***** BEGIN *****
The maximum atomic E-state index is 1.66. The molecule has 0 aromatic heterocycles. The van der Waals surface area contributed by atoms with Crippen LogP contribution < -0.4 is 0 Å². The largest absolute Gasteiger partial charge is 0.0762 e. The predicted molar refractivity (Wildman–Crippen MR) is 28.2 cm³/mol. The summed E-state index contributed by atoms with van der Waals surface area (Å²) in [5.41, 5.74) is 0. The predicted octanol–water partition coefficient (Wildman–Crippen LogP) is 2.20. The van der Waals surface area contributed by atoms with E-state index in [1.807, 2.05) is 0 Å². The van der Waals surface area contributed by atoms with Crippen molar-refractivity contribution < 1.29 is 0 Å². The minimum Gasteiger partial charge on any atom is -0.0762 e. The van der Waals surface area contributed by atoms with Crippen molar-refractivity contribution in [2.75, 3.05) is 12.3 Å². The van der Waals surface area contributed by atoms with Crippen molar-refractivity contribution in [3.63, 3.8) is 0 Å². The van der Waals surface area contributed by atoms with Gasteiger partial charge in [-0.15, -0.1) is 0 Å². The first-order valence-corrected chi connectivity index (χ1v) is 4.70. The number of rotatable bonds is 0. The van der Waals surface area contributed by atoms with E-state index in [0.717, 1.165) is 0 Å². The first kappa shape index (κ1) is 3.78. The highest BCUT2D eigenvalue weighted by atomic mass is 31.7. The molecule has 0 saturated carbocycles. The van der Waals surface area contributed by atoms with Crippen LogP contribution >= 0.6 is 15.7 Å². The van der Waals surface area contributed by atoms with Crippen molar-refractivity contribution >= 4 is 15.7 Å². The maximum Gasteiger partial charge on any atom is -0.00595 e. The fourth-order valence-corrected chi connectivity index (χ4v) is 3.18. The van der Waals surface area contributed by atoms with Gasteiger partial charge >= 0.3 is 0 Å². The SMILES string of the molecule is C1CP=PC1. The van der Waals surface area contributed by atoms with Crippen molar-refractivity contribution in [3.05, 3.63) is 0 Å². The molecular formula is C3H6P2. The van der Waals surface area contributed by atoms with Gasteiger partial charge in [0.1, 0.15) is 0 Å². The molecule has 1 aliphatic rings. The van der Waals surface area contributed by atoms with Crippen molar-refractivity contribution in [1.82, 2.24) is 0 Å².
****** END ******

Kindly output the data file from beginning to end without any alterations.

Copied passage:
The maximum atomic E-state index is 1.66. The molecule has 0 aromatic heterocycles. The van der Waals surface area contributed by atoms with Crippen LogP contribution < -0.4 is 0 Å². The largest absolute Gasteiger partial charge is 0.0762 e. The predicted molar refractivity (Wildman–Crippen MR) is 28.2 cm³/mol. The summed E-state index contributed by atoms with van der Waals surface area (Å²) in [5.41, 5.74) is 0. The predicted octanol–water partition coefficient (Wildman–Crippen LogP) is 2.20. The van der Waals surface area contributed by atoms with E-state index in [1.807, 2.05) is 0 Å². The van der Waals surface area contributed by atoms with Crippen molar-refractivity contribution < 1.29 is 0 Å². The minimum Gasteiger partial charge on any atom is -0.0762 e. The van der Waals surface area contributed by atoms with Crippen molar-refractivity contribution in [2.75, 3.05) is 12.3 Å². The van der Waals surface area contributed by atoms with Crippen molar-refractivity contribution in [3.63, 3.8) is 0 Å². The van der Waals surface area contributed by atoms with Gasteiger partial charge in [-0.15, -0.1) is 0 Å². The first-order valence-corrected chi connectivity index (χ1v) is 4.70. The number of rotatable bonds is 0. The van der Waals surface area contributed by atoms with E-state index in [0.717, 1.165) is 0 Å². The first kappa shape index (κ1) is 3.78. The highest BCUT2D eigenvalue weighted by atomic mass is 31.7. The molecule has 0 saturated carbocycles. The van der Waals surface area contributed by atoms with Crippen LogP contribution >= 0.6 is 15.7 Å². The van der Waals surface area contributed by atoms with Crippen molar-refractivity contribution >= 4 is 15.7 Å². The maximum Gasteiger partial charge on any atom is -0.00595 e. The fourth-order valence-corrected chi connectivity index (χ4v) is 3.18. The van der Waals surface area contributed by atoms with Gasteiger partial charge >= 0.3 is 0 Å². The SMILES string of the molecule is C1CP=PC1. The van der Waals surface area contributed by atoms with Crippen molar-refractivity contribution in [3.05, 3.63) is 0 Å². The molecular formula is C3H6P2. The van der Waals surface area contributed by atoms with Gasteiger partial charge in [0.1, 0.15) is 0 Å². The molecule has 1 aliphatic rings. The van der Waals surface area contributed by atoms with Crippen molar-refractivity contribution in [1.82, 2.24) is 0 Å².